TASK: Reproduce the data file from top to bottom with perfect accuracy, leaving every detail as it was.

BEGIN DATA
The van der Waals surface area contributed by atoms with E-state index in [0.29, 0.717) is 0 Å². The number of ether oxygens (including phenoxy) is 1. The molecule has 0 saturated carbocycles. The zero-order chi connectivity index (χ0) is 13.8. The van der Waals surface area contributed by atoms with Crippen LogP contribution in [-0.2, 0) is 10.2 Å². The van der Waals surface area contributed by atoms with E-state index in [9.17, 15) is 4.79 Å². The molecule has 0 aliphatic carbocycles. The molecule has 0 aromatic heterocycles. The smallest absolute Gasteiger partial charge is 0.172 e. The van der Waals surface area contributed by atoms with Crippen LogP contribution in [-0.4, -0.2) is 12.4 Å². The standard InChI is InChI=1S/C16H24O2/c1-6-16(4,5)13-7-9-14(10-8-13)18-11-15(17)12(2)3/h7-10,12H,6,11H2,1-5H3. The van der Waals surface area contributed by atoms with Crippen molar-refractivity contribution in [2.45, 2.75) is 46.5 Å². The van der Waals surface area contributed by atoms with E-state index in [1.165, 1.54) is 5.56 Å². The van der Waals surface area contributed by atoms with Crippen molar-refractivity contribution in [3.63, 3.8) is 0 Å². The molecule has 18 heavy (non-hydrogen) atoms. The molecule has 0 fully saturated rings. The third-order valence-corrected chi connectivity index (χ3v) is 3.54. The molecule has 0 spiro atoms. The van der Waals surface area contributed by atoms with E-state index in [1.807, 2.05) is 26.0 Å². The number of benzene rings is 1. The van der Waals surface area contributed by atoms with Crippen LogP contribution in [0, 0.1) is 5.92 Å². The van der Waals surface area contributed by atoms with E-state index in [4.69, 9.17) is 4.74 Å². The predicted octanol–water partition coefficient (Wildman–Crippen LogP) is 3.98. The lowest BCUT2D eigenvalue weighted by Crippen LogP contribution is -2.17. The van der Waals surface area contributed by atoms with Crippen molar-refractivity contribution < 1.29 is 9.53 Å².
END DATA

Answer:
The van der Waals surface area contributed by atoms with E-state index in [0.29, 0.717) is 0 Å². The number of ether oxygens (including phenoxy) is 1. The molecule has 0 saturated carbocycles. The zero-order chi connectivity index (χ0) is 13.8. The van der Waals surface area contributed by atoms with Crippen LogP contribution in [-0.2, 0) is 10.2 Å². The van der Waals surface area contributed by atoms with E-state index in [9.17, 15) is 4.79 Å². The molecule has 0 aliphatic carbocycles. The molecule has 0 aromatic heterocycles. The smallest absolute Gasteiger partial charge is 0.172 e. The van der Waals surface area contributed by atoms with Crippen LogP contribution in [-0.4, -0.2) is 12.4 Å². The standard InChI is InChI=1S/C16H24O2/c1-6-16(4,5)13-7-9-14(10-8-13)18-11-15(17)12(2)3/h7-10,12H,6,11H2,1-5H3. The van der Waals surface area contributed by atoms with Crippen molar-refractivity contribution in [2.45, 2.75) is 46.5 Å². The van der Waals surface area contributed by atoms with E-state index in [1.165, 1.54) is 5.56 Å². The van der Waals surface area contributed by atoms with Crippen molar-refractivity contribution in [3.63, 3.8) is 0 Å². The molecule has 18 heavy (non-hydrogen) atoms. The molecule has 0 fully saturated rings. The third-order valence-corrected chi connectivity index (χ3v) is 3.54. The molecule has 0 spiro atoms. The van der Waals surface area contributed by atoms with E-state index in [1.807, 2.05) is 26.0 Å². The number of benzene rings is 1. The van der Waals surface area contributed by atoms with Crippen LogP contribution in [0, 0.1) is 5.92 Å². The van der Waals surface area contributed by atoms with E-state index in [4.69, 9.17) is 4.74 Å². The predicted octanol–water partition coefficient (Wildman–Crippen LogP) is 3.98. The lowest BCUT2D eigenvalue weighted by Crippen LogP contribution is -2.17. The van der Waals surface area contributed by atoms with Crippen molar-refractivity contribution < 1.29 is 9.53 Å².